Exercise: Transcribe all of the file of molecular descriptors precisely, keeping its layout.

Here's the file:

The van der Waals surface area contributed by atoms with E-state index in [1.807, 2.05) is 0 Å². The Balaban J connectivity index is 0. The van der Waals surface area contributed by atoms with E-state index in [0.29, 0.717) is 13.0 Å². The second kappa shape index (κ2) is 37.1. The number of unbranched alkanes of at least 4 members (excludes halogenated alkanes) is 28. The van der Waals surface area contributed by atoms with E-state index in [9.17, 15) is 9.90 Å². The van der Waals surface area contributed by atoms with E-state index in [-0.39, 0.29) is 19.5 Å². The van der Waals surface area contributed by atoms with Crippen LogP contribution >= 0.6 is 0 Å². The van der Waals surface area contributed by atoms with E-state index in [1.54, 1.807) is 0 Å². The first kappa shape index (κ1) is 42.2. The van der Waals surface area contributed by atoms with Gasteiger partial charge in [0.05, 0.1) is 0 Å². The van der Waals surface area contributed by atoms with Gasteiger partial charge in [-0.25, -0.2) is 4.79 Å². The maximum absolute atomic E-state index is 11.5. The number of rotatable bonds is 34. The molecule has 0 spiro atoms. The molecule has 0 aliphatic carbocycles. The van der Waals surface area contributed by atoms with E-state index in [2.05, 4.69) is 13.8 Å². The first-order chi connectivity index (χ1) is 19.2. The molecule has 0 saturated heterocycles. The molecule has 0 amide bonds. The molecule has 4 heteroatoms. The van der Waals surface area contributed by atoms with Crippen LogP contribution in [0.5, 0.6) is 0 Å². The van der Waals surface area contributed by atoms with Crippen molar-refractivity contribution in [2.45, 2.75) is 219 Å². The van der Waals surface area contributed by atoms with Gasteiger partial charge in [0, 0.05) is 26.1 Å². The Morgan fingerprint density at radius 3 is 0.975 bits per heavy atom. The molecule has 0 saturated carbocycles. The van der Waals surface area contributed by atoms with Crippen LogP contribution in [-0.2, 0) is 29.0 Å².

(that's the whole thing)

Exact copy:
The van der Waals surface area contributed by atoms with E-state index in [1.807, 2.05) is 0 Å². The Balaban J connectivity index is 0. The van der Waals surface area contributed by atoms with E-state index in [0.29, 0.717) is 13.0 Å². The second kappa shape index (κ2) is 37.1. The number of unbranched alkanes of at least 4 members (excludes halogenated alkanes) is 28. The van der Waals surface area contributed by atoms with E-state index in [9.17, 15) is 9.90 Å². The van der Waals surface area contributed by atoms with E-state index in [-0.39, 0.29) is 19.5 Å². The van der Waals surface area contributed by atoms with Crippen LogP contribution >= 0.6 is 0 Å². The van der Waals surface area contributed by atoms with E-state index in [1.54, 1.807) is 0 Å². The first kappa shape index (κ1) is 42.2. The van der Waals surface area contributed by atoms with Gasteiger partial charge in [0.05, 0.1) is 0 Å². The van der Waals surface area contributed by atoms with Gasteiger partial charge in [-0.25, -0.2) is 4.79 Å². The maximum absolute atomic E-state index is 11.5. The number of rotatable bonds is 34. The molecule has 0 spiro atoms. The molecule has 0 aliphatic carbocycles. The van der Waals surface area contributed by atoms with E-state index in [2.05, 4.69) is 13.8 Å². The first-order chi connectivity index (χ1) is 19.2. The molecule has 0 saturated heterocycles. The molecule has 0 amide bonds. The molecule has 4 heteroatoms. The van der Waals surface area contributed by atoms with Crippen LogP contribution in [0.5, 0.6) is 0 Å². The van der Waals surface area contributed by atoms with Crippen molar-refractivity contribution in [2.45, 2.75) is 219 Å². The van der Waals surface area contributed by atoms with Gasteiger partial charge in [0, 0.05) is 26.1 Å². The Morgan fingerprint density at radius 3 is 0.975 bits per heavy atom. The molecule has 0 saturated carbocycles. The van der Waals surface area contributed by atoms with Crippen LogP contribution in [-0.2, 0) is 29.0 Å².